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suddenly erupt in the suburbs of paris, as if it had crossed right over to a neighborhood in paris. in the sense of fluidity with the expressions that come out of the middle east of militancy being alive and in many cases dangerously kicking in the suburbs of paris has been with paris for a long time. this is part of what i'm struggling with. that feels like one really important way to tell the story. and certainly knowing these brothers had connection. had gone to yemen, to syria, and had training. and part of what i'm struggle ling with is how much should i understand this as a global narrative, rooted in contemporary islam, even at the most radical edges, versus understanding this as a french story about the long colonial relationship with algeria, with its struggles around immigration
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and inequality. like i'm not sure precisely the right way to think about this moment. >> well, nobody is sure the right way of thinking about this number one, because it is multilayered. and charlie mentioned that france struggled with integration, immigration for a very long time. let me be blunt. muslims make up 8 to 10% of the french population. muslims make up 60% of the prison population in france. so already you can see the tensions boil over and in many cases for good reason. but let's not sort of take this narrative. whether the colonial narrative or islam narrative to such extreme that we lose sight of the good news, the hope. and here's the hope. in france the race of marriage
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between muslims and nonmuslims is at the highest level ever and it's growing. and historically when intermarriage happens, that is a check against the most extreme aspects of either partner's communities. so this is not going to make the news. this is nonsensational. this is not riveting tv intermarriage, but it is a fact. and the next generation of muslims is looking for much more flurlism, even as it struggles with islamophobia relations in its own economy. >> i want to bring you in on these questions as well as talking about the issue of anti-semitism. all of that when we come back. the pm pain reliever. that dares to work all the way until... [birds chirping]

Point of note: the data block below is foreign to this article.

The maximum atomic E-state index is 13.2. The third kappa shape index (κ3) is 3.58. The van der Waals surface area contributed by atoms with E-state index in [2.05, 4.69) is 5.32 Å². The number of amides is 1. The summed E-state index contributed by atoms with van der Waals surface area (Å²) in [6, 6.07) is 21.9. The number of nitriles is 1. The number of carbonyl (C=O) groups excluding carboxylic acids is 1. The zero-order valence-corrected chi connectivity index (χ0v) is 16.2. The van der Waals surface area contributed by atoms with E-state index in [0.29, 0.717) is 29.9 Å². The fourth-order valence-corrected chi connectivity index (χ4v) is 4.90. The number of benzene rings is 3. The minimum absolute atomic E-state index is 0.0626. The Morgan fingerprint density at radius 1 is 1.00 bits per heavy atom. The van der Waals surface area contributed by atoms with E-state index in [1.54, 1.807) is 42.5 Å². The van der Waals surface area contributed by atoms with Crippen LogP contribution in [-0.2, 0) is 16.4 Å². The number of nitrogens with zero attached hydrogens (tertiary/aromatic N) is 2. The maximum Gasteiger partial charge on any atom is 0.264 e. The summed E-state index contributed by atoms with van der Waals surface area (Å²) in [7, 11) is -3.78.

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the kosher market was not an accidental target. officials told reporters the suspects long planned the attack and cased the location a week ago. france has the largest jewish population in europe, with 500,000 people. but some are citing an increase in anti-semietic. more than double the number that immigrated in 2013. joining ne now, editor at large for the jewish daily forward, jj goldberg. jj so help me to understand all
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of this happening in the context of what felt like rising anti semitism for jewish polllations. is there a specific for these individuals, was there a specific strategic appalling region to target a jewish polllation? >> well there have been a series of attacks on jewish individuals and jewish institutions for the last decade. there was a kidnapping torture and murder of a woman. there was an attack of the school. there was the attack by a french individual two years ago on the jewish museum in brussells and numerous smaller attacks. fire bombings and so on. there was a mob attack on the synagogue in paris during the war in gaza last year. it often seems as though the muslim population views itself as -- or at least members of the muslim community identify with